The Qoin ecosystem to help restore Moreton Bay 


Fascinated by an array of animals from visits to the zoo as a child in the United Kingdom, Dean Philpot was drawn to native Australian animals which helped him fall in love with our country.  

As a youngster, Dean began building nest boxes for birds and cleaning fishponds during the school holidays with local nature groups. Even from childhood he was destined to make a lasting impact on the planet.

Seven countries later, he has poured his heart and soul into nurturing and caring for the environment, and now he wants to make a real difference in Moreton Bay which he considers ‘home’ with the help of Qoin.

Two years ago, Dean founded the ambitious Moreton Bay Restoration Initiative which unites community, land, and ocean based restoration to reconnect local people with their environment to enact positive change.

“The exciting thing is that the initiative is just beginning, and the best is yet to come,” Dean said recently, along the shoreline of Scarborough, Redcliffe.

Qoin was attractive to me because it stood out as being different – there’s a lot of benefits, especially to new start-up organisations trying to do something unique,” he added.

Describing his environmental career as a puzzle piece, Dean jet set around the world to the Caribbean, Seychelles, Southeast Asia, and Central America where he worked as a park Ranger.

Out of sheer enthusiasm, he has gained a wealth of knowledge in coral reef restoration and tropical coast management. With this wisdom, he has a big vision for Moreton Bay which he hopes will come to life through the power of Qoin.

“There are over 400 species of coral alone in Moreton Bay behind me here, that is more than the Caribbean.”

Dean strongly believes that donations from the Qoin community could help local businesses protect themselves from climatic events if not offset their impact through planting natives. Qoin donations can also be provided by people or families to help restore our areas of precious coral, mangroves, seagrass or dunes, all whilst protecting local homes. This would also support the community to become more resilient by providing ongoing education programs and create local jobs that for instance pay for a bus to bring school kids out to Moreton Island, to learn about our natural environment and restoration through tree planting.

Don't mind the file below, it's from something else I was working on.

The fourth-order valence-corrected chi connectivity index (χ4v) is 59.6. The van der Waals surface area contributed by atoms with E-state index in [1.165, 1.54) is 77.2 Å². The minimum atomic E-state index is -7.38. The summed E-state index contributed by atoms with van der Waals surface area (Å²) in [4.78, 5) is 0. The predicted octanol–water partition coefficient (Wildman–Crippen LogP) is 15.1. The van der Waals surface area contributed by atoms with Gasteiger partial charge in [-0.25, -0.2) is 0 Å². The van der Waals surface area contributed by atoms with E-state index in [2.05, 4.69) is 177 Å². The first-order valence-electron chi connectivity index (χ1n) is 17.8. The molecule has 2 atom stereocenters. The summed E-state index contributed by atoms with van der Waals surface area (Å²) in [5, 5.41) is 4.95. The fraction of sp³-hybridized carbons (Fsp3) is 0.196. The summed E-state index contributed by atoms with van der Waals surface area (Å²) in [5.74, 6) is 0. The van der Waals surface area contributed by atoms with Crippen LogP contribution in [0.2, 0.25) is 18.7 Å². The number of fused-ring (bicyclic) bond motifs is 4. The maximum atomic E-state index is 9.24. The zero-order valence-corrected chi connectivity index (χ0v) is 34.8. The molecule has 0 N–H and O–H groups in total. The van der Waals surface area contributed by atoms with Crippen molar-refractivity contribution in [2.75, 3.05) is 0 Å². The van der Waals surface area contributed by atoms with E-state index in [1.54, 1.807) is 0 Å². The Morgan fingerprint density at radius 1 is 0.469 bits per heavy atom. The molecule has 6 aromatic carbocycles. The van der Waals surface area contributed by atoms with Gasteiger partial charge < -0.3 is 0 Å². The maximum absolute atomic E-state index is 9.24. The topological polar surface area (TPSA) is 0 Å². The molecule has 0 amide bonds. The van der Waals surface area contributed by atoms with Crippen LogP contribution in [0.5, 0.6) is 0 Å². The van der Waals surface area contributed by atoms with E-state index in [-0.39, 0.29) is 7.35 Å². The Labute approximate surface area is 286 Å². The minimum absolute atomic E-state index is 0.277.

“The Qoin community can help teach school children about biodiversity and environmental impacts in their local area.”

Earlier this year, the Moreton Bay Restoration Initiative faced a new challenge raising some of its toughest questions yet.

The Brisbane floods devasted the region, more than 10 million tonnes of sediment, mud, and debris washed down the Brisbane River – an estimated five times more than the 2011 floods which locals described as an “inland tsunami”.

“Five polystyrene pontoons, all over six metres washed ashore on the Redcliffe Peninsula and broke apart which our native animals like sea turtles and dugongs can choke on.”

Dean wants people to have the freedom to choose how they want to connect and contribute to restoration projects, whether that be through creating native friendly gardens, volunteering in the field, or donating with Qoin.

“Qoin is a useful tool for people to donate with rather than fiat currency. I see Qoin as another avenue for businesses to interact with me.”

“I’ve received a few Qoin donations already, consumers can spend their Qoin with peace of mind knowing that they’re making a difference.”

To donate with Qoin or to get involved with the initiative, please visit